To Robert Owen
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- Lewis Masquerier, “To Robert Owen,” The Crisis, and National Co-Operative Trades’ Union Gazette 4, no. 13 (July 5, 1834): 99-100.
The following letter was read by Mr. Owen in his lecture on Sunday evening, June 21, but which we had not room for last week:]
To Robert Owen.
Dear Sir,—I am happy to inform you that I am an advocate for your social system, and can refrain no longer from the expression of my admiration and gratitude to that person whose writings have instructed me in true, and not false, knowledge and virtue.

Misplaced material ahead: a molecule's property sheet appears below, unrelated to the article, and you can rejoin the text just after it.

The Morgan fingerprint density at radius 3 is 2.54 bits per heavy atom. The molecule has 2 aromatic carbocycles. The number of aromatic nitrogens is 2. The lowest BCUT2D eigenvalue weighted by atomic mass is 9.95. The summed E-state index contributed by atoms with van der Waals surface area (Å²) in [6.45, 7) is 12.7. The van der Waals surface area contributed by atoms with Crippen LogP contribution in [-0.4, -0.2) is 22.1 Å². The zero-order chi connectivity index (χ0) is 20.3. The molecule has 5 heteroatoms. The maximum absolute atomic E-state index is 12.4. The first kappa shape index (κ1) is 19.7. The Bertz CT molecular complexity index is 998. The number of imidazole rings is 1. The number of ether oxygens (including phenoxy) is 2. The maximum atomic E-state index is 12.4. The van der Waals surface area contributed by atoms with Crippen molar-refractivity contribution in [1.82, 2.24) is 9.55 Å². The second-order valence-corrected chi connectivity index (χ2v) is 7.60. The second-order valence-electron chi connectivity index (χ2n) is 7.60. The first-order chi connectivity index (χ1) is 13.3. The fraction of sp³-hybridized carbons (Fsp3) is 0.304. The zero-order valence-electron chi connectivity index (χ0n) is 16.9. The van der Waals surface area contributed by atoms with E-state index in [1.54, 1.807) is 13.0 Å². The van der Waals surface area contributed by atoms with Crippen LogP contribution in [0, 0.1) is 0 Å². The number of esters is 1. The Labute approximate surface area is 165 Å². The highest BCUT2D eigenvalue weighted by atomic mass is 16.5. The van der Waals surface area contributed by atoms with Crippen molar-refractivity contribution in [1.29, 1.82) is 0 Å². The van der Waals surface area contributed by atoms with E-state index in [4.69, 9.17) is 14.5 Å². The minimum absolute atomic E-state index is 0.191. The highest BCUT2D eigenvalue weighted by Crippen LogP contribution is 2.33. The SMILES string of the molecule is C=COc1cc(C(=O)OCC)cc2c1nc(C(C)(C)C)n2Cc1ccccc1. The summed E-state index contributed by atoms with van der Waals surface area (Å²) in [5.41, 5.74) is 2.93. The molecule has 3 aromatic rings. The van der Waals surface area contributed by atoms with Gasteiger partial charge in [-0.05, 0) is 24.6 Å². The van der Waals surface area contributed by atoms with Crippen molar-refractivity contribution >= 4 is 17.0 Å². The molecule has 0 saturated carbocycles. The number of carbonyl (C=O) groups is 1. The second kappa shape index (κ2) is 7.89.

I can only now and then get a glimpse from the newspapers of what you are doing in England. You have certainly a greater theatre there than in this country. The modern monopoly of labour by labour-saving machinery, in addition to those which have existed for ages, have produced, I find, according to your writings, such an inequality, resulting in luxury, poverty, and misery that I cannot but think that the people of England and France must be forced to think and adopt some part, if not all of the social system in self-defence. How stupid must be those labour and property-robbed millions, if they cannot be brought to see the cause of their misery, and to adopt your plans!